Bellaire High School Advanced Physics - Chapter 3 - Projectile Motion
Review of Vectors
Scalars and Vectors
Recall a scalar does not have a direction
A vector has BOTH magnitude and direction
Vectors can be added graphically
When adding vectors, the units must match
It would be meaningless to add a force vector to a
They are essentially apples and oranges
When vectors do have the same units, we
may add or subtract the vectors
A student is walking to school. First, the
student walks 350m to a friend’s house. The
two then both walk 740 m to school.
The method to add the vectors is called the tail
to tip method. The vector we find is called
the resultant vector.
Vectors can be moved parallel to each other
Does not matter where the vectors are, as long as
they are addable, tail to tip
Push a toy car across a moving sidewalk
Say the sidewalk is moving at 1.5 m/s
The car is pushed .8 m/s
Vector Addition and Subtraction
Vector addition is commutative
The order the vectors are added does not matter
To subtract a vector, simply add the opposite
Multiplying and Dividing Vectors
Multiplying or Dividing vectors by scalars
results in vectors
Lets say we have the velocity of a race car
We want to examine the properties of the car when it is
traveling twice as fast
If vi is v, what is twice vi?
What is half of vi
What would be the new v if the car drove twice as fast in
the opposite direction?
Up to this point, we have only needed one
dimension to study our situations
What if we wanted to study a ball being thrown at
45o above the ground?
That path of motion does not fit any of our current
We will have to use a combination of the two axis
Note: Orientation of the axis is up to you.
Determining the Resultant
Trigonometry is very useful to find the
The Pythagorean Theorem
Think of a tourist in Egypt walking up the side of a
Are they walking vertical?
Are they walking horizontal?
It is a combination of the two motions that produces one
final motion, somewhere between horizontal and vertical
The resultant of two vectors is also a vector
That means the resultant must have:
It is not enough to say the magnitude of the
resultant, it must have direction also.
We will use the trig functions of sine, cosine
or tangent to find the direction
Any vector may be broken into x and y
That is to say any vector may be RESOLVED into
its component vectors
A horizontal vector has a 0 y component
A vertical vector has a 0 x component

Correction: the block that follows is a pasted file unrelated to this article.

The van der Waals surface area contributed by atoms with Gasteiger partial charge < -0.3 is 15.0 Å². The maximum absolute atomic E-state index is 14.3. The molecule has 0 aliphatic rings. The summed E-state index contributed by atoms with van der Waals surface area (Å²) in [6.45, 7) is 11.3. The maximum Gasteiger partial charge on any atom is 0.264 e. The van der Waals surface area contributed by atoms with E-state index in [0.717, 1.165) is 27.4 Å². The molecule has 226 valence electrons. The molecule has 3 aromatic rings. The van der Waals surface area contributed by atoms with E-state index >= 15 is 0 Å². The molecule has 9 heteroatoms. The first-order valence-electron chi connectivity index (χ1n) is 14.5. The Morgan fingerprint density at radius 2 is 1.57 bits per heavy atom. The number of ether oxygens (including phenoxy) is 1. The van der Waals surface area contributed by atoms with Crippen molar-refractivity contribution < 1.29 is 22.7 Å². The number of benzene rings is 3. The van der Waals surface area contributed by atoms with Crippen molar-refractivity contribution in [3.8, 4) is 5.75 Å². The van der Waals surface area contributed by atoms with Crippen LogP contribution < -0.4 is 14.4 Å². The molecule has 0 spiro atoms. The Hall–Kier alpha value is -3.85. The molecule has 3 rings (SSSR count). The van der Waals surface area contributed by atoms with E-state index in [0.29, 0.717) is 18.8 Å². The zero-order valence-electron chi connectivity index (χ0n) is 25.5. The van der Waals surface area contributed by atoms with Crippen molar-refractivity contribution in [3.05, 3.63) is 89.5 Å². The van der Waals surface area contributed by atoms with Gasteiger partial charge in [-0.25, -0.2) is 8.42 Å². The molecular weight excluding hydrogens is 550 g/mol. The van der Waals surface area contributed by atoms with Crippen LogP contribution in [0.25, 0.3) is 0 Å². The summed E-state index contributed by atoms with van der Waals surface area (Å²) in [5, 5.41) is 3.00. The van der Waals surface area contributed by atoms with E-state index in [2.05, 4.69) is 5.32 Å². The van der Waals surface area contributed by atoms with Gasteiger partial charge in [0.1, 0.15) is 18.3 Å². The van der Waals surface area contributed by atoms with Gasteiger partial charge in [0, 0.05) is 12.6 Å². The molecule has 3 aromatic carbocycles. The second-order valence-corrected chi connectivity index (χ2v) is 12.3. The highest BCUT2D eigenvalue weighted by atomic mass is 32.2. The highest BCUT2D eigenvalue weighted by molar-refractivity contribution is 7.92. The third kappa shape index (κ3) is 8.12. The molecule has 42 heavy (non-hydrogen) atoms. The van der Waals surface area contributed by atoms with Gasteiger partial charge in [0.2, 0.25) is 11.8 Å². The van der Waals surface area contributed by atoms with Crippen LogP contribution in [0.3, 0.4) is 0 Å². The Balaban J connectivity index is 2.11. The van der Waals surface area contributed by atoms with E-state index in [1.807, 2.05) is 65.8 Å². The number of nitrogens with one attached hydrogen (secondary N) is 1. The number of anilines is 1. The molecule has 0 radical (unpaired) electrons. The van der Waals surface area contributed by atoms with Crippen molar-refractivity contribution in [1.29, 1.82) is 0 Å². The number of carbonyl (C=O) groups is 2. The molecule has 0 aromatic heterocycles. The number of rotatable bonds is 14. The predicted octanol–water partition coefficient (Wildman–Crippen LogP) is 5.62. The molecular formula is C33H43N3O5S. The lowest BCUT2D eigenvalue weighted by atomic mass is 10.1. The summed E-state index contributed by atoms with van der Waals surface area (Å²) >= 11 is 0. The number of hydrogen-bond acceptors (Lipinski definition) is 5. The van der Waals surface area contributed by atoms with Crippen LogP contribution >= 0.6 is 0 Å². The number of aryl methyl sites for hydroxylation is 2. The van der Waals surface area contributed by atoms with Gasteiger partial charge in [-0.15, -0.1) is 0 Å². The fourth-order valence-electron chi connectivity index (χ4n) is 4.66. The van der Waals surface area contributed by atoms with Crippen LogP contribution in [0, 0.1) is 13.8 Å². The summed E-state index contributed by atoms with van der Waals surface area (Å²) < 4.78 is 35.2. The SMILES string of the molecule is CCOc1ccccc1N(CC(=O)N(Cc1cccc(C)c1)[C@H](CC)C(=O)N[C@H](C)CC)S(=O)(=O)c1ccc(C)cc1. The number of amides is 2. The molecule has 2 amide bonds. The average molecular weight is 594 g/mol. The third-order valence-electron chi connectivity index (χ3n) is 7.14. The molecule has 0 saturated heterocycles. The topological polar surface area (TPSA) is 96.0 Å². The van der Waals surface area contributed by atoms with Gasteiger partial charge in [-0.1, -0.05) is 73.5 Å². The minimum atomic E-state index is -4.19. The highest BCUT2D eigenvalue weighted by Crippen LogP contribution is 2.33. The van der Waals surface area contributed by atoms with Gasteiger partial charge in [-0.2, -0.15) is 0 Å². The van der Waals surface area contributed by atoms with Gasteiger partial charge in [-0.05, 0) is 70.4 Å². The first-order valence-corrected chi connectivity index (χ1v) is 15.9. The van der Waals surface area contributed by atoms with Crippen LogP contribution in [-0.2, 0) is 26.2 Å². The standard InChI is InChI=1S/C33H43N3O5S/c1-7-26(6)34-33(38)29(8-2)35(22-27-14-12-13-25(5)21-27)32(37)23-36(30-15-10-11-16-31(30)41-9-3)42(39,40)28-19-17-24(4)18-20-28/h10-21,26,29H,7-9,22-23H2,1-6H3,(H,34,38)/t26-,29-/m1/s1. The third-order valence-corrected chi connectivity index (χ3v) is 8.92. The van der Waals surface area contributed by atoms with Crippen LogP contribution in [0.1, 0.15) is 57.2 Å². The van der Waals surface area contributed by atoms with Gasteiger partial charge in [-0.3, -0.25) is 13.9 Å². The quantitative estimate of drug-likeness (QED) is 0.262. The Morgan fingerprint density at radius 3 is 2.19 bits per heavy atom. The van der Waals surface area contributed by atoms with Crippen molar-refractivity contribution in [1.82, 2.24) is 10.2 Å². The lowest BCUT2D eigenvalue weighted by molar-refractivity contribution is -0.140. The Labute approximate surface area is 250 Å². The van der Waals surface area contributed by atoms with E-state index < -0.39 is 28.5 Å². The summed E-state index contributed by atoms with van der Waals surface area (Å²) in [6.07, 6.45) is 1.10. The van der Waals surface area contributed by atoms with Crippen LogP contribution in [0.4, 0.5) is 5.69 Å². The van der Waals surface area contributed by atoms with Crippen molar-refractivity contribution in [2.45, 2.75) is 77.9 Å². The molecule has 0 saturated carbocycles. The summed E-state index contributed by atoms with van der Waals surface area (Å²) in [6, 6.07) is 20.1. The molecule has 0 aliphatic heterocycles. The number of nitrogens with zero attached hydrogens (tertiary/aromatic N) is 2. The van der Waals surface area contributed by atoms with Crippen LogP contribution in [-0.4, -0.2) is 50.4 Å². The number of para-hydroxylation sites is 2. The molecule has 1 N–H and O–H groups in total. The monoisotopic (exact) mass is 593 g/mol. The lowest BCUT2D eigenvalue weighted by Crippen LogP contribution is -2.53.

A vector at 45o has equal x and y vectors
Until now, all of our vectors have been
perpendicular to each other
Things in real life are much, much less rigid
Lets say a plane travels 50 km at an angle of
35o, then levels out and climbs at 10o for 220
These vectors are not perpendicular, we cannot
use the Pythagorean Theorem, yet
Resolve the vectors
Two Dimensional Motion
In the last section, we resolved vectors into x
and y components.
We will apply the same ideas to something
thrown or flying in the air
Think of a long jumper
When she approaches her jump, she has only an
When she jumps, she has both x and y
Analyze Projectile Motion
We can break the motion into the two
component vectors and apply the kinematic
equations one dimension at a time
Any object thrown or launched into the air
that is subject to gravity is said to have
Projectiles follow a path called a parabola
A common mistake is to assume projectiles fall
Since there is vxi, there must be continuous
Neglecting air resistance, is there anything to stop the
projectile in the horizontal direction?
Velocity in the horizontal direction is constant
In real life, horizontal velocity is not constant, but for our
purposes we will assume uniform, constant velocity
Projectile motion is simply free fall with horizontal
If two similar objects fall to the ground from the
same height, one straight down while the other is
thrown out to the side, which hits first?
It is very important to realize motion in the x
direction is completely independent of motion in the
A projectile has horizontal velocity until the
object stops (hits the ground)
A projectile will have a vertical velocity that is
ever changing due to gravity, until the
projectile stops (hits the ground)
What is the only factor that is consistent in
the x AND y directions?
Sample Pg 101, Practice Pg 102
Objects Launched at an Angle
When an object is launched at an angle, the
object has both horizontal and vertical
This is similar to the motion of an object
thrown straight up with an initial vertical
Example pg 103, Practice pg 104
Frames of Reference
Velocities are different in different frames of
You are in a train traveling at 40 km/h
Relative to the train, how fast are you moving?
Someone outside sees the train pass, how fast do they
see you moving?
The velocities are different because the
reference frames were different
You – Train, Outside observer - Earth
You are driving on the interstate at 80 km/h
and a car passes you at 90 km/h
How fast does it seem the passing car is moving
to you? To someone on the side of the road?
A semi-truck driving west at 85 km/h passes
a car on the other side of the road, driving
east at 75 km/h. To the trucker, how fast is
the car moving?
A person standing on top of a train traveling at 20 km/h. They
throw a baseball. How fast does it look like the ball is moving to
a person standing on the ground when:
The ball is thrown 10 km/h forward
The ball is thrown 40 km/h backward
The ball is thrown 20 km/h backward
The ball is thrown straight up
Example pg 108, Practice pg 109